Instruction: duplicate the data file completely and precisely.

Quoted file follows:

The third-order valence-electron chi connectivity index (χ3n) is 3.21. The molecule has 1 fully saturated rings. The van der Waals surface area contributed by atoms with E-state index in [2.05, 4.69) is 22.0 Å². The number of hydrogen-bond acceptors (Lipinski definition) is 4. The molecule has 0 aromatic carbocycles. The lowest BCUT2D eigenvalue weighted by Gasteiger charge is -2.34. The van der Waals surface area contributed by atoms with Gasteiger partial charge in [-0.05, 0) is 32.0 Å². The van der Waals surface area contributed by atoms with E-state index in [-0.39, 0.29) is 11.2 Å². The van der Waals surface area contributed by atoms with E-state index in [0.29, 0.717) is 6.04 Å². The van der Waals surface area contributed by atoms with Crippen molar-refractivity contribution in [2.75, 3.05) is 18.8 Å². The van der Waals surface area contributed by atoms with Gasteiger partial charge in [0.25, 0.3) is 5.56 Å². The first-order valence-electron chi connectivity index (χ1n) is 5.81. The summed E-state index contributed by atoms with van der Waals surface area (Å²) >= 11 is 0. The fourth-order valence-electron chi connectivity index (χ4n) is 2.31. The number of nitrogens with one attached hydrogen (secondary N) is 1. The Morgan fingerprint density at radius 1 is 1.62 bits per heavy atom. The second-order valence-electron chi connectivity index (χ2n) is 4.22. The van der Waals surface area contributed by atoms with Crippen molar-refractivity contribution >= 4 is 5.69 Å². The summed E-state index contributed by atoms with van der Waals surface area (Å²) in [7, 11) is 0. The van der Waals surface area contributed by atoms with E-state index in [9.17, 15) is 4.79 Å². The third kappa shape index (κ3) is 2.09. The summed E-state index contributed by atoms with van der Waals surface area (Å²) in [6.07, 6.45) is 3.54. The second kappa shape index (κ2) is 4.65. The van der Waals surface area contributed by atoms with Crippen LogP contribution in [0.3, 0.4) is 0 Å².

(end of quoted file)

The third-order valence-electron chi connectivity index (χ3n) is 3.21. The molecule has 1 fully saturated rings. The van der Waals surface area contributed by atoms with E-state index in [2.05, 4.69) is 22.0 Å². The number of hydrogen-bond acceptors (Lipinski definition) is 4. The molecule has 0 aromatic carbocycles. The lowest BCUT2D eigenvalue weighted by Gasteiger charge is -2.34. The van der Waals surface area contributed by atoms with Gasteiger partial charge in [-0.05, 0) is 32.0 Å². The van der Waals surface area contributed by atoms with E-state index in [-0.39, 0.29) is 11.2 Å². The van der Waals surface area contributed by atoms with E-state index in [0.29, 0.717) is 6.04 Å². The van der Waals surface area contributed by atoms with Crippen molar-refractivity contribution in [2.75, 3.05) is 18.8 Å². The van der Waals surface area contributed by atoms with Gasteiger partial charge in [0.25, 0.3) is 5.56 Å². The first-order valence-electron chi connectivity index (χ1n) is 5.81. The summed E-state index contributed by atoms with van der Waals surface area (Å²) >= 11 is 0. The fourth-order valence-electron chi connectivity index (χ4n) is 2.31. The number of nitrogens with one attached hydrogen (secondary N) is 1. The Morgan fingerprint density at radius 1 is 1.62 bits per heavy atom. The second-order valence-electron chi connectivity index (χ2n) is 4.22. The van der Waals surface area contributed by atoms with Crippen molar-refractivity contribution >= 4 is 5.69 Å². The summed E-state index contributed by atoms with van der Waals surface area (Å²) in [7, 11) is 0. The van der Waals surface area contributed by atoms with E-state index in [9.17, 15) is 4.79 Å². The third kappa shape index (κ3) is 2.09. The summed E-state index contributed by atoms with van der Waals surface area (Å²) in [6.07, 6.45) is 3.54. The second kappa shape index (κ2) is 4.65. The van der Waals surface area contributed by atoms with Crippen LogP contribution in [0.3, 0.4) is 0 Å².